Obsessive thinking and poor coordination point to mind-body “disconnection”. When I observe my father with Parkinson’s, I notice a connection to his mental reaction to his environment and the degree of his simple ability to walk. When walking outside with his caregiver, he walks normally, but as soon as he comes inside the house, he walks with great difficulty and often falls down, even though there are plenty of things he can grab hold of.

In an environment where his brain is calm, he stays peacefully connected to his body, which then functions well for him. In the man with intellectual disability, I find the same thing. Most of the time he is scattered in his thinking, and constantly talking. After talking to him calmly and softly, with deep breathing,  he calms down and can focus well.When I calmly show caring, he becomes a great listener.

These people’s brains resonate with the ones they interact with. Just being relaxed and caring in your own mind can influence the other person’s brain and body, because the it allows their mental energy to relax and flow, as it should, into their body as well.

 2) Is the stress first, or the disease first?

Is that people in pain have an environment that causes lots of stress? Or does their disease make them feel the stress more?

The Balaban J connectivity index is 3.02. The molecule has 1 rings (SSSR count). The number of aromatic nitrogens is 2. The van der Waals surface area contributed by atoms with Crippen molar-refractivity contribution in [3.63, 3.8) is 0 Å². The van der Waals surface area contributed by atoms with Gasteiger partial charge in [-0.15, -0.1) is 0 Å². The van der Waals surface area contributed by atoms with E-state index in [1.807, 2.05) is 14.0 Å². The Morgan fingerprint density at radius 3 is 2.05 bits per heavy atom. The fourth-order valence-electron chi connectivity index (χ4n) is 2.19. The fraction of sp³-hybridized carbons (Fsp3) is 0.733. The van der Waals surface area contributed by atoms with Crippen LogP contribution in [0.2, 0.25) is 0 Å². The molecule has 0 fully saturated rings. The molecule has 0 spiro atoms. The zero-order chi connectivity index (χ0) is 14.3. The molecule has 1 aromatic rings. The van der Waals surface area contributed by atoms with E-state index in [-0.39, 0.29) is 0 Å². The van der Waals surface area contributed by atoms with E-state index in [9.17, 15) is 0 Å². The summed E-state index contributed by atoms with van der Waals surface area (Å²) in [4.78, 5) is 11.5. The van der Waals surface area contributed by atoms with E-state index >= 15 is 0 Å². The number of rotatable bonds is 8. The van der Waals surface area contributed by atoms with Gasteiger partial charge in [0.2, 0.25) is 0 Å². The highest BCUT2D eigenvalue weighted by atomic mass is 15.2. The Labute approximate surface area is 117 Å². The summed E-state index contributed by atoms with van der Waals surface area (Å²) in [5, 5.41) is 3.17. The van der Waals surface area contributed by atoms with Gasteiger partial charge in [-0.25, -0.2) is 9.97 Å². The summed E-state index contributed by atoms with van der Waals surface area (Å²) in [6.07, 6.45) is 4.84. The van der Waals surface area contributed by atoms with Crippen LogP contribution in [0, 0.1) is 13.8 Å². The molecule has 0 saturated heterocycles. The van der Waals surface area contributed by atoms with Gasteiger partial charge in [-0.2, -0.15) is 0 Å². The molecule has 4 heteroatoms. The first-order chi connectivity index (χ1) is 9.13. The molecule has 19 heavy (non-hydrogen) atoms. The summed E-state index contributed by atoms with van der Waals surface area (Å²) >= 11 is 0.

Of course, stress is a major cause for disease, but under the same kind of stress, does the same disease occur?

According to my own observations, the person has to have a seed of a particular disease, before stress can trigger the full onset of the disease. My father took everything very seriously, and with some stress before coming down with diabetes, then heart problems, and progressing into Parkinson’s.

In the OCD case, the young man was abused as a child, continually stressed  out, with a high-function level of Asperger’s Syndrome and a seed of OCD before the full-blown devastating form of OCD developed at 16 years of age.

The gentleman with intellectual disability issues had extreme stress in the womb, and the state of intellectual disability before birth.

Stress exists everywhere, and can cause devastation if allowed to fester and grow.  But one can reverse these tendencies if one can take it as a challenge and make it an opportunity.  This only happens when you fully understand about your own brain and utilize it.

3) Who needs to change?

art of being beneficial to all

In all three of these cases, OCD, Parkinson’s, and intellectual disability,  there is someone very close to them taking care of them, a loving parent or wife.

When these caretakers speak of their ill family, their breath is short, they talk fast, and the voice is coming from their throat  instead of their belly. They are driven all the time be their situation, and can’t put themselves into a position of observing themselves.